On June 21, 2005, Aboriginal and non-Aboriginal people alike
gathered across Canada to celebrate National Aboriginal Day – a
day set aside to honour the cultures and contributions of the
First Nations, Inuit, and Métis Peoples. The joyous festivities
included everything from Métis fiddling and dancing to Inuit
fashion shows, as well as traditional arts and crafts displays
and numerous spiritual ceremonies. The richness and beauty of
various Aboriginal cultures and traditions, and the warmth of
the bond felt by those who attended, radiated through the warm
The following videos feature just a few of the National
Aboriginal Day events that took place in Edmonton, Alberta.
Elder Jerry Wood leads us through a traditional Smudging
Ceremony, while Elder Bertha Clarke Jones recalls her days in
the Air Force and urges the younger Métis generations to take
pride in their unique culture.
2005 was also the Year of the Veteran, and the thousands of
Aboriginal soldiers who contributed to various war efforts over
the years were commemorated and remembered. In the last video,
veteran Elder Victor Letendre shares his hope for unity and
respect among all people, and remembers the contributions of his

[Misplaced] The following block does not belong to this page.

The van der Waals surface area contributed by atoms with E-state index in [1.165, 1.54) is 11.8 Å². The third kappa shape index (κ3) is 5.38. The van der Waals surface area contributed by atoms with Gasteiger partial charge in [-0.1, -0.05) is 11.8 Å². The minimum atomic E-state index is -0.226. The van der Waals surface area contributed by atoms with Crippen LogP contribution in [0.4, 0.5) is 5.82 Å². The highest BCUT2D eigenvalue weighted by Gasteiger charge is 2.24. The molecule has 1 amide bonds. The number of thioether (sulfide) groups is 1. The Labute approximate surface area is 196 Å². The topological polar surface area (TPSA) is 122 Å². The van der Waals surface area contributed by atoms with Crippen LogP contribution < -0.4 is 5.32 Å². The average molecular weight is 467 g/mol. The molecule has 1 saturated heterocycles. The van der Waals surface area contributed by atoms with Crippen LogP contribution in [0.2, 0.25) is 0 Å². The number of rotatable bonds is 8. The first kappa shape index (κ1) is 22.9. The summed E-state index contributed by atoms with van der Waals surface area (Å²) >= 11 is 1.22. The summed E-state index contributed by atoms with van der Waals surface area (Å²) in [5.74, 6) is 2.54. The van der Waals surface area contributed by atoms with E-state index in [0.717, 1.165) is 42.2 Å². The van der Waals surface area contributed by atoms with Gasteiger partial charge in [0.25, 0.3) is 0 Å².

Elder Bertha Clarke Jones
Elder Bertha Clarke Jones fondly remembers that discrimination did not exist during her army days.
Elder Bertha Clarke Jones urges the younger Métis generation to make use of their opportunities and to be proud of their Métis heritage.
Elder Jerry Wood
Four Cardinal Directions
Elder Jerry Wood Discusses the Four Cardinal Directions and the four Colours of Man.
Four Sacred Herbs
Elder Jerry Wood discusses the four sacred herb: sweetgrass, sage, cedar, and tobacco.
More than 150 years ago, the Elders made prophecies and predictions about the future of the Aboriginal Peoples which are coming about today, as attested to by Elder Jerry Wood.
Elder Jerry Wood leads a Smudging Ceremony at National Aboriginal Day 2005.
Veteran Elder Victor Letendre
Elder Victor Letendre shares his hope for unity and respect among all people.
The impact of Elders
Inuit Elder Komoatuk Mathewsie talks about the impact her Elders had on her life as a child growing up, and the difficulties that face her as an Elder trying to share her knowledge with today’s younger generations.
Respecting the Elders
Elders are a rich source of traditional knowledge, but Elder Komoatuk Mathewsie worries that many important lessons are not being passed down to the youth.
Passing on knowledge
Elder Komoatuk Mathewsie says it was hard to pass on her traditional knowledge of sewing and tool-making to her children.